• Server2Go is donation software. If you are using the software commercially, then the author asks that you make a small donation (anything from $15). although of course that might not be easy in a corporate environment.
  • You can change the splash screen which the user gets on launching the course as I did in the specially prepared package. Simply locate the splash.png file and change it as required.
  • There are other alternatives to Server2Go which may work as well including HTML Executable.
  • Adding A Sound Logo To Your Presentation


    Summary: You can add a sound logo by adding some javascript to the launching html file.
    Difficulty: Medium


    Branding is important for many companies, so important indeed, that in some companies there are special departments whose sole function is to verify that all products including training (internal or otherwise) complies with strict rules governing the appearance of a logo, its position, coloring, and anything else which helps to create an identify for the product or the company. One aspect of branding which is becoming more and more important is sound branding, which could be seen as the acoustic equivalent of a visual logo.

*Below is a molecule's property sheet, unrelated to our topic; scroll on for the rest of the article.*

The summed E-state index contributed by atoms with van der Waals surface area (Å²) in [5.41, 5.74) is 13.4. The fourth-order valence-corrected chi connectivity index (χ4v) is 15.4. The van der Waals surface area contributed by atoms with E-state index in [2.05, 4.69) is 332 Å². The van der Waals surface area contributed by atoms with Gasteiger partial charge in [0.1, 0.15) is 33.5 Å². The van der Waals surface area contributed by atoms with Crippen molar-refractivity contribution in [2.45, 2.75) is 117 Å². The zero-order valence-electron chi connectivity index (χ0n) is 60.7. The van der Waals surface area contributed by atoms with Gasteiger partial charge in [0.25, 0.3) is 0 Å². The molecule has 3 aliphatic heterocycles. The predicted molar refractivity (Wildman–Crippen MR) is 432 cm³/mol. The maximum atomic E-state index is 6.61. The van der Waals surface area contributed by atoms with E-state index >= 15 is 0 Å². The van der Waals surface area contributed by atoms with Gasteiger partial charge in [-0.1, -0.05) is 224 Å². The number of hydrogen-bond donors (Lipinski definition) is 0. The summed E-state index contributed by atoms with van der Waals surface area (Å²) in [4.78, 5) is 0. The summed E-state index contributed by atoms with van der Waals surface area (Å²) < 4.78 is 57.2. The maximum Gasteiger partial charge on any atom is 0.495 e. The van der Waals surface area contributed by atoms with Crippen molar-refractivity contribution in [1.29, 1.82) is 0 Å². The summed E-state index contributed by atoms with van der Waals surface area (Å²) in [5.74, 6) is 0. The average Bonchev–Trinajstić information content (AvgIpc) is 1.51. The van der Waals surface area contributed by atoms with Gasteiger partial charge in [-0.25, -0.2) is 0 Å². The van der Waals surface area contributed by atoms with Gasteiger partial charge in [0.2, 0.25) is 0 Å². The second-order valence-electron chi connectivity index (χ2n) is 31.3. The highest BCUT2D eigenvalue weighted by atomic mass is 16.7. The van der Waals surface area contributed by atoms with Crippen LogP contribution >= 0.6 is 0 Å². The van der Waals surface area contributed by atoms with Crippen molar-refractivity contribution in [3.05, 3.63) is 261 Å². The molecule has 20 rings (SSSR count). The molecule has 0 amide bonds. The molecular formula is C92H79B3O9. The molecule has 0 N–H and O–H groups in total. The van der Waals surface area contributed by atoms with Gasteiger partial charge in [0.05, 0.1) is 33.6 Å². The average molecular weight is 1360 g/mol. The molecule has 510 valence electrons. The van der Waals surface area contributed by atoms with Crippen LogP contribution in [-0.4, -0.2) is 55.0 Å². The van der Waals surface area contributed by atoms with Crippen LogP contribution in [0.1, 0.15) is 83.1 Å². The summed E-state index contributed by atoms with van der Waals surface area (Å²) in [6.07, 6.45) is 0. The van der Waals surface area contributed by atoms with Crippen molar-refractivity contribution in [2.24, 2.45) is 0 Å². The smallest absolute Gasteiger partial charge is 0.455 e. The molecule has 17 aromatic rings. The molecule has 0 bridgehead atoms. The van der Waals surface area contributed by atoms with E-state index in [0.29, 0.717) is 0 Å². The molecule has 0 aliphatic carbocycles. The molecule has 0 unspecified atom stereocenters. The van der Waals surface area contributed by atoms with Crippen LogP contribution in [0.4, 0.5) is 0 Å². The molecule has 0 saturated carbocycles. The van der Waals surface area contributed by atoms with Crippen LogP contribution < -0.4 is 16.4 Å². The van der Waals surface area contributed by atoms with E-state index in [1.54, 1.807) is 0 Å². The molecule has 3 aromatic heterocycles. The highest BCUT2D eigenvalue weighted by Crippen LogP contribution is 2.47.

Sound Logo Title

    For example, most of us know the sound logo (sometimes called the sonic logo) of Intel: Click here to listen.

    So the question of course is how we can add our sound logo to the Articulate player be it Presenter, Quizmaker or Engage.  
    Adding the sound logo to the loading page

    Well one way to add a sound logo is to have it right at the beginning of your presentation, before it has even started. While it is busy loading the first few pages, and while we see the loading bar completing, why not have a little sound logo to get your users on the right track and tell them that what they are about to see if from this identifiable company? Of course, there is nothing to stop you from adding any sound jingle or message you want although you don’t want to make the audio file too large or you will have a significant impact on the loading delay before your main presentation.

    Here’s a small example with Presenter.

    Sound Logo Example

    View Demo

    So how do you do it?

    Well, one way to do this is to add your sound logo to the html file which launches your presentation, which for Presenter is player.html, for Engage, engage.html and for Quizmaker, quizmaker.html. When your user launches the presentation via one of these files, they will also play your sound logo and launch the loader.

    It is easy enough to add sound to an html file using the tag bgsound such as:

    <bgsound src="soundfile.mp3">

    However this does not work in Firefox.


    Code for Internet Explorer and Firefox

    So along comes some code in Javascript which generally does the trick:

    Sound Audio Logo Code